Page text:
Autocluster uses a proprietary algorithm for mining multiple dimensions and extracting interesting segments. "Interesting" means that each segment has significant coverage of both the records set and the features set. The segments are also diverged, meaning that each one is different from the others. One or more of these segments may be relevant for the RCA process. To minimize segment review and assessment, autocluster extracts only a small segment list.
Use basket() for single record set clustering
You can also use the
basket() plugin as seen in the following query:
let min_peak_t=datetime(2016-08-23 15:00); let max_peak_t=datetime(2016-08-23 15:02); demo_clustering1 | where PreciseTimeStamp between(min_peak_t..max_peak_t) | evaluate basket()
Basket implements the "Apriori" algorithm for item set mining. It extracts all segments whose coverage of the record set is above a threshold (default 5%). You can see that more segments were extracted with similar ones, such as segments 0, 1 or 2, 3.
Both plugins are powerful and easy to use. Their limitation is that they cluster a single record set in an unsupervised manner with no labels. It's unclear whether the extracted patterns characterize the selected record set, anomalous records, or the global record set.
Clustering the difference between two records sets
diffpatterns() plugin overcomes the limitation of
Diffpatterns takes two record sets and extracts the main segments that are different. One set usually contains the anomalous record set being investigated. One is analyzed by
basket. The other set contains the reference record set, the baseline.
In the query below,
diffpatterns finds interesting clusters within the spike's two minutes, which are different from the clusters within the baseline. The baseline window is defined as the eight minutes before 15:00, when the spike started. You extend by a binary column (AB), and specify whether a specific record belongs to the baseline or to the anomalous set.
Diffpatterns implements a supervised learning algorithm, where the two class labels were generated by the anomalous versus the baseline flag (AB).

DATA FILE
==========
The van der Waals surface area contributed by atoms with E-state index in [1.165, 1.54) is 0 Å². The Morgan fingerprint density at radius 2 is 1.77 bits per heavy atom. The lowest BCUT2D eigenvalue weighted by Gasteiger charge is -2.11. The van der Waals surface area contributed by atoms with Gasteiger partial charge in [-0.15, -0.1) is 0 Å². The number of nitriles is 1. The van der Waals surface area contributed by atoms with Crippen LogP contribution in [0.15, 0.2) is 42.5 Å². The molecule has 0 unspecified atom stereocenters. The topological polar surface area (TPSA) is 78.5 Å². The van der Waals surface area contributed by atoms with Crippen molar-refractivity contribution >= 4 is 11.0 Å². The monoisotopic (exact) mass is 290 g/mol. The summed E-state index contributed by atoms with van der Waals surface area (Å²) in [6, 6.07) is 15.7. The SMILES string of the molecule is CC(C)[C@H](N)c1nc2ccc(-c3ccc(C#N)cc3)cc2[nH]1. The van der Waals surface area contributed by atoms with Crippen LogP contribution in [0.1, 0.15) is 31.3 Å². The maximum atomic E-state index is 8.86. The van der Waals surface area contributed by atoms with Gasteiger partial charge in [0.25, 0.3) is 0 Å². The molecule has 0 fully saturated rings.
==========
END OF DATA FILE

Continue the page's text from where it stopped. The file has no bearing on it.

let min_peak_t=datetime(2016-08-23 15:00); let max_peak_t=datetime(2016-08-23 15:02); let min_baseline_t=datetime(2016-08-23 14:50); let max_baseline_t=datetime(2016-08-23 14:58); // Leave a gap between the baseline and the spike to avoid the transition zone. let splitime=(max_baseline_t+min_peak_t)/2.0; demo_clustering1 | where (PreciseTimeStamp between(min_baseline_t..max_baseline_t)) or (PreciseTimeStamp between(min_peak_t..max_peak_t)) | extend AB=iff(PreciseTimeStamp > splitime, 'Anomaly', 'Baseline') | evaluate diffpatterns(AB, 'Anomaly', 'Baseline')
The most dominant segment is the same segment that was extracted by
autocluster. Its coverage on the two-minute anomalous window is also 65.74%. However, its coverage on the eight-minute baseline window is only 1.7%. The difference is 64.04%. This difference seems to be related to the anomalous spike. To verify this assumption, split the original chart into the records that belong to this problematic segment, and records from the other segments. See the query below.
let min_t = toscalar(demo_clustering1 | summarize min(PreciseTimeStamp)); let max_t = toscalar(demo_clustering1 | summarize max(PreciseTimeStamp)); demo_clustering1 | extend seg = iff(Region == "eau" and ScaleUnit == "su7" and DeploymentId == "b5d1d4df547d4a04ac15885617edba57" and ServiceHost == "e7f60c5d-4944-42b3-922a-92e98a8e7dec", "Problem", "Normal") | make-series num=count() on PreciseTimeStamp from min_t to max_t step 10m by seg | render timechart
This chart allows us to see that the spike on Tuesday afternoon was because of exceptions from this specific segment, discovered by using the
The Azure Data Explorer Machine Learning plugins are helpful for many scenarios. The
basket implement an unsupervised learning algorithm and are easy to use.
Diffpatterns implements a supervised learning algorithm and, although more complex, it's more powerful for extracting differentiation segments for RCA.
These plugins are used interactively in ad-hoc scenarios and in automatic near real-time monitoring services. In Azure Data Explorer, time series anomaly detection is followed by a diagnosis process. The process is highly optimized to meet necessary performance standards.